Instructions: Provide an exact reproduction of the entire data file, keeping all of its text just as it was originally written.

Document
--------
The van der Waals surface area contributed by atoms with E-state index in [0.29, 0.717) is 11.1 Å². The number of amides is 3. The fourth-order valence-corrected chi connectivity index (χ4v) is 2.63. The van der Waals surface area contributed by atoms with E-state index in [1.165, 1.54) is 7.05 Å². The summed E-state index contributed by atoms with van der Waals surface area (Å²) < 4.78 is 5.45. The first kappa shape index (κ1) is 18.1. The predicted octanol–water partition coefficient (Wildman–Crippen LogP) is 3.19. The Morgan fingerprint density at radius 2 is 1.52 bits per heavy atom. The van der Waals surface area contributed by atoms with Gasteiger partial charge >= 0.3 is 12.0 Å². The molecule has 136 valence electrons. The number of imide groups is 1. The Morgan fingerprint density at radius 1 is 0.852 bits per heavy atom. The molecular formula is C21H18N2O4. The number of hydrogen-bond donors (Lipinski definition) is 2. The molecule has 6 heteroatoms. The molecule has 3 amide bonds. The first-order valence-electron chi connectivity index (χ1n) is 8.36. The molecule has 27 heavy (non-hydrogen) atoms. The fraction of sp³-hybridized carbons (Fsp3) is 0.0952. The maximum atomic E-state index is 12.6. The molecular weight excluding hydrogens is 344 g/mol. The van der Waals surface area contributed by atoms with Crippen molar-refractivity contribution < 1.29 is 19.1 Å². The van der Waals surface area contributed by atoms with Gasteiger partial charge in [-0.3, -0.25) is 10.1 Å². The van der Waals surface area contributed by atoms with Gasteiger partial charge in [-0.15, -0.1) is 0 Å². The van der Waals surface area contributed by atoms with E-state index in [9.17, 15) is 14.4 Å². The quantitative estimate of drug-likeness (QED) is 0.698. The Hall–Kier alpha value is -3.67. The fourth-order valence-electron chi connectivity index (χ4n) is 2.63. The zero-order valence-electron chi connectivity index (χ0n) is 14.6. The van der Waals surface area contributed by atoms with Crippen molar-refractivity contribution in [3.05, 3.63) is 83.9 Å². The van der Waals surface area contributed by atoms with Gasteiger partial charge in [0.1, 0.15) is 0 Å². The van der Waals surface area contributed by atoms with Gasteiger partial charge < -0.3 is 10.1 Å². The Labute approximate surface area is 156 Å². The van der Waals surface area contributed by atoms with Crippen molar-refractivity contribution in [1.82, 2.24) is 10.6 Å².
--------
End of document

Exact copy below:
The van der Waals surface area contributed by atoms with E-state index in [0.29, 0.717) is 11.1 Å². The number of amides is 3. The fourth-order valence-corrected chi connectivity index (χ4v) is 2.63. The van der Waals surface area contributed by atoms with E-state index in [1.165, 1.54) is 7.05 Å². The summed E-state index contributed by atoms with van der Waals surface area (Å²) < 4.78 is 5.45. The first kappa shape index (κ1) is 18.1. The predicted octanol–water partition coefficient (Wildman–Crippen LogP) is 3.19. The Morgan fingerprint density at radius 2 is 1.52 bits per heavy atom. The van der Waals surface area contributed by atoms with Gasteiger partial charge >= 0.3 is 12.0 Å². The molecule has 136 valence electrons. The number of imide groups is 1. The Morgan fingerprint density at radius 1 is 0.852 bits per heavy atom. The molecular formula is C21H18N2O4. The number of hydrogen-bond donors (Lipinski definition) is 2. The molecule has 6 heteroatoms. The molecule has 3 amide bonds. The first-order valence-electron chi connectivity index (χ1n) is 8.36. The molecule has 27 heavy (non-hydrogen) atoms. The fraction of sp³-hybridized carbons (Fsp3) is 0.0952. The maximum atomic E-state index is 12.6. The molecular weight excluding hydrogens is 344 g/mol. The van der Waals surface area contributed by atoms with Crippen molar-refractivity contribution < 1.29 is 19.1 Å². The van der Waals surface area contributed by atoms with Gasteiger partial charge in [-0.3, -0.25) is 10.1 Å². The van der Waals surface area contributed by atoms with Gasteiger partial charge in [-0.15, -0.1) is 0 Å². The van der Waals surface area contributed by atoms with E-state index in [9.17, 15) is 14.4 Å². The quantitative estimate of drug-likeness (QED) is 0.698. The Hall–Kier alpha value is -3.67. The fourth-order valence-electron chi connectivity index (χ4n) is 2.63. The zero-order valence-electron chi connectivity index (χ0n) is 14.6. The van der Waals surface area contributed by atoms with Crippen molar-refractivity contribution in [3.05, 3.63) is 83.9 Å². The van der Waals surface area contributed by atoms with Gasteiger partial charge in [0.1, 0.15) is 0 Å². The van der Waals surface area contributed by atoms with Gasteiger partial charge < -0.3 is 10.1 Å². The Labute approximate surface area is 156 Å². The van der Waals surface area contributed by atoms with Crippen molar-refractivity contribution in [1.82, 2.24) is 10.6 Å².